The Six-Month Test: Scott Spark 29 RC


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Since 2011, when Specialized unveiled its Epic 29er, which became the benchmark for cross-country 29ers by notching the first big-wheeled wins on the World Cup circuit, the other major brands have been playing catch-up. To that end, this year has been a good one for consumers with the launch of the impressive Cannondale Scalpel 29er, a finely honed redesign of the Trek Superfly 100, and a handful of other lower-profile but no less interesting models (think GT’s Zaskar 100). With the Spark 29er, Scott made a long overdue and respectable entrance into the fray.

This bike was perhaps the one we anticipated most in this genre because it had the potential to marry the lightweight agility of its small-wheeled sister with the convenient three-stage suspension design that we loved on the Genius LT. After half a year riding the bike, we’re happy to report that the 2012 Spark 29er achieved that balance and more. And though it’s not without a few shortcomings, this bike comfortably keeps up with—though doesn’t outpace—the host of options in this class.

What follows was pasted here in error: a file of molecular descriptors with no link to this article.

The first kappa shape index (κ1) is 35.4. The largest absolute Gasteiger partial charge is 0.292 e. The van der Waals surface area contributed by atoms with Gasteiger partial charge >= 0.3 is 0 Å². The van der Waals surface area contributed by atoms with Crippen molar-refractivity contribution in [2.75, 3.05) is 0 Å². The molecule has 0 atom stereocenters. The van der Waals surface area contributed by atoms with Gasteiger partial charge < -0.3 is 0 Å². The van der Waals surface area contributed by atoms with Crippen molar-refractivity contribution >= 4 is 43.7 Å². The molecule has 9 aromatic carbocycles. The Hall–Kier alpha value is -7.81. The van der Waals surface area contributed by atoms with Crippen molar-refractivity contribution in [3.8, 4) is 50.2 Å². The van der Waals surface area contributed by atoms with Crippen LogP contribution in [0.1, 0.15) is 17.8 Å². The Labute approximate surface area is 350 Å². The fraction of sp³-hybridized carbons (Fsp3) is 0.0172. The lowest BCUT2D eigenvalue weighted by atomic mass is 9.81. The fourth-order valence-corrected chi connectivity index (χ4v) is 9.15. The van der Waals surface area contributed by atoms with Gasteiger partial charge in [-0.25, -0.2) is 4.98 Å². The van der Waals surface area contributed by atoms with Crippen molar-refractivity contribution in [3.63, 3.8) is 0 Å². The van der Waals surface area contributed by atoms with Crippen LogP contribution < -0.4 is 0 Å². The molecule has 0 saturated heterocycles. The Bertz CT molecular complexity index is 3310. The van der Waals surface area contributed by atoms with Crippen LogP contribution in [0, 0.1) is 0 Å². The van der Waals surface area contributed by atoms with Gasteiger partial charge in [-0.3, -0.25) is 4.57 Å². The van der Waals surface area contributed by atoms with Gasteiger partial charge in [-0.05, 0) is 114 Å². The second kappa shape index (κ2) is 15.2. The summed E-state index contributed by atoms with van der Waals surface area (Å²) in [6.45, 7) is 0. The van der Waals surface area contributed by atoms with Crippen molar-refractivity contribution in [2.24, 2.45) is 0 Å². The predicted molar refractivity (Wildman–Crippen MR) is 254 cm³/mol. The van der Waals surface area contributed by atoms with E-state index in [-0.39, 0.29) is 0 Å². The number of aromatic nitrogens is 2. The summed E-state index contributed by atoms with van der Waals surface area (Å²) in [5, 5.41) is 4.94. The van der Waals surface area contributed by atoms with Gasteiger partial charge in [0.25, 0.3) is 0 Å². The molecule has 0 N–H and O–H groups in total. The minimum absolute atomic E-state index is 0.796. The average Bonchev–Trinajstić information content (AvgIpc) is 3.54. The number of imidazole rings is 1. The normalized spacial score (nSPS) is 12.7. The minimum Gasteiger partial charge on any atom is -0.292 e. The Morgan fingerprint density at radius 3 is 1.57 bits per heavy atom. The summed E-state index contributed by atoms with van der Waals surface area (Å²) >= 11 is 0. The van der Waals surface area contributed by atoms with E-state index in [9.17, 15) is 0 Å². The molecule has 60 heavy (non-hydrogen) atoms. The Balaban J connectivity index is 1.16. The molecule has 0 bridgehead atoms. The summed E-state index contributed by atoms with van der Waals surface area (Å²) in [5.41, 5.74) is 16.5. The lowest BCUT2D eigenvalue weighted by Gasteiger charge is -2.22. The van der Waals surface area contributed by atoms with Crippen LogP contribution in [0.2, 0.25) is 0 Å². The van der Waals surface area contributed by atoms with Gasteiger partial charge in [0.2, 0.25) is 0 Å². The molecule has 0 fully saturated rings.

Based on the initial Spark, which was unprecedentedly light (20.6 pounds) when it hit five years ago, the Spark 29er was bound to be a featherweight, and Scott didn’t disappoint. Our size medium tester tipped the scales at a competitive 23.3 pounds, and given the stout wheels (more on that in a minute) the frame alone must be truly willowy. That's because this RC model (short for Race Concept) is built from Scott's top-shelf HMX carbon fiber blend, including an almost fully carbon rear triangle. And there are no tricky weight-saving shortcuts here, either, as the bike gets all the modern livery: tapered head tube, a wide press-fit BB92 bottom bracket, internal cable routings (derailleurs cables only), a direct-mount front derailleur, and post mounts for the rear brake.